PE Foam 2,600 3,700 +42% 149 355 +138%
EPS Foam 16,740 12,244 -27% 1,023 711 -30%
TOTAL 34,425 30,804 -10.5% 2,519 2,209 -12.3%

The following are highlights of the VOC emission reductions achieved between 1990 and 1997 for each process sub-group.

Composites: VOC emissions were reduced by an estimated 15 percent in 1997 from 1990, while resin consumption remained essentially the same during the period. This reduction was achieved due to two main factors: First, a significant switch in process technology from open moulding to closed moulding took place (as a proportion of resin consumption, the use of open moulding declined from 80 percent in 1990 to 70 percent in 1997). With the move to closed moulding, VOC emissions have been reduced because of the lower losses of styrene associated with closed-moulding operations. VOC emission factors are estimated to be 5 percent for closed moulding as opposed to 22 percent for open moulding based on the weight of available styrene. The second factor for the achieved reduction in VOCs was due to a decrease in styrene content of supplied resin, from 48 percent in 1990 to 45 percent in 1997.

PE Foam: VOC emissions in 1997 were more than double those in 1990. The main reason is that the percentage of blowing agent used in blowing increased from 5.7 to 9.6 percent of foam produced. This was due to the switch from CFCs and HCFCs to butane as a blowing agent. As well, the increase in production rates of 42 percent also contributed to the increased emissions.

EPSFoam: VOC emissions were reduced by an estimated 30 percent in 1997 from 1990. The 30 percent decrease in emissions was largely due to a decline in Ontario resin consumption. This decline was the result of the loss of plants from Ontario. Another factor was a decline in the VOC content of the supplied resin from 6.11 to 5.81 percent by weight.

PVC: Actual reductions achieved from 1990 have not been estimated.

For more detailed information on VOC emission reduction work in the Ontario plastics processing industry, please refer to the Ontario's Smog Plan – Progress Report of the Ontario Plastic Processors Working Group (November 1999). Dust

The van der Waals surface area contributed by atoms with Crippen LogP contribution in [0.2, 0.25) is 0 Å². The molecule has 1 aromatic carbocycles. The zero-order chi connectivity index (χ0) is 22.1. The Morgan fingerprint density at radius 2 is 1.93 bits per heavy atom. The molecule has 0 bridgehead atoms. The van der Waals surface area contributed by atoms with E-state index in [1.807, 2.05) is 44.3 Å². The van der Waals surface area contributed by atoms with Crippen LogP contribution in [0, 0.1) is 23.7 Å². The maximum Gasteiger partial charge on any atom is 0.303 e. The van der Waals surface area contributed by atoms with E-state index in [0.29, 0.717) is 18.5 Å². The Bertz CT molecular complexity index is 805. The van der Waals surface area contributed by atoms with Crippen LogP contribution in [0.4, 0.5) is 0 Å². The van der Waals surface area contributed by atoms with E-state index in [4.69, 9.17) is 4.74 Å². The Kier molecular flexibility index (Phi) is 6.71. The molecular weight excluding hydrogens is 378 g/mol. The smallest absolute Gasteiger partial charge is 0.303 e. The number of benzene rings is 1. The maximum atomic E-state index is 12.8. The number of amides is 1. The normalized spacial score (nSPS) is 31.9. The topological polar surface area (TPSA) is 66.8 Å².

Some plastics processing operations are also known to emit airborne dust particles. Material handling, blending and grinding operations have the potential to generate dust. High levels of dust may create an explosion hazard. Efforts to minimize dust are also encouraged to further reduce employees' exposure to respiratory risk associated with exposure to airborne particles.

2.5.2 Wastewater and Liquid Wastes

Non-contact cooling water may be used for machinery-, mould- or auxiliary-equipment cooling prior to sanitary sewer system discharge. Potential contaminants include particulates such as pellets, hydraulic or lubricating oils, and solvents.

Liquid wastes that require special handling and are commonly generated by the plastics processing industry include used hydraulic oils, spent solvents and other chemicals.

2.5.3 Solid Waste

The solid waste stream from plastics processing operations typically includes packaging materials such as bags, gaylords and skids, purgings from machine start-ups, degraded material and unsalvageable scrap. Pellets that have been spilled and raw materials that have been contaminated by mixing or by foreign matter may also become solid waste destined for disposal.

Other wastes not specifically related to the process include office waste, waste paper, corrugated packaging, cafeteria/lunch room food wastes, bottles and cans, and landscaping wastes.

2.5.4 NOISE

Hydraulic pumps, scrap grinders, sonic welders, and material handling and conveying equipment are all considered to be common sources of objectionable noise. Excessive noise levels can result in unpleasant working conditions. It may be necessary to control noise levels to prevent exceeding the limits set out by the Occupational Health and Safety Regulations.

Plant noise that affects neighbouring residential, commercial or industrial operations is regulated by municipal noise control by-laws. Noise sources that may exceed limits and give rise to neighbourhood complaints can include material-handling techniques, such as the emptying of tank trucks or rail cars.

2.6 Environmental Legislation

Many responsible processors seek to achieve environmental performance that would exceed compliance with environmental legislation. A variety of environmental legislation is of interest and could pertain directly to the plastics processing sector. The legislation is intended to protect the environment from all potential discharges to the air, water and land. Specific regulations vary by province/territory, but the key areas of relevant legislation for plastic processors include the following:

  • air emissions – particulates, odours, ozone-depleting substances and greenhouse gases;
  • effluent discharges – direct discharges to receiving bodies and discharge to sewers;
  • solid wastes – hazardous and industrial wastes; and
  • recycling.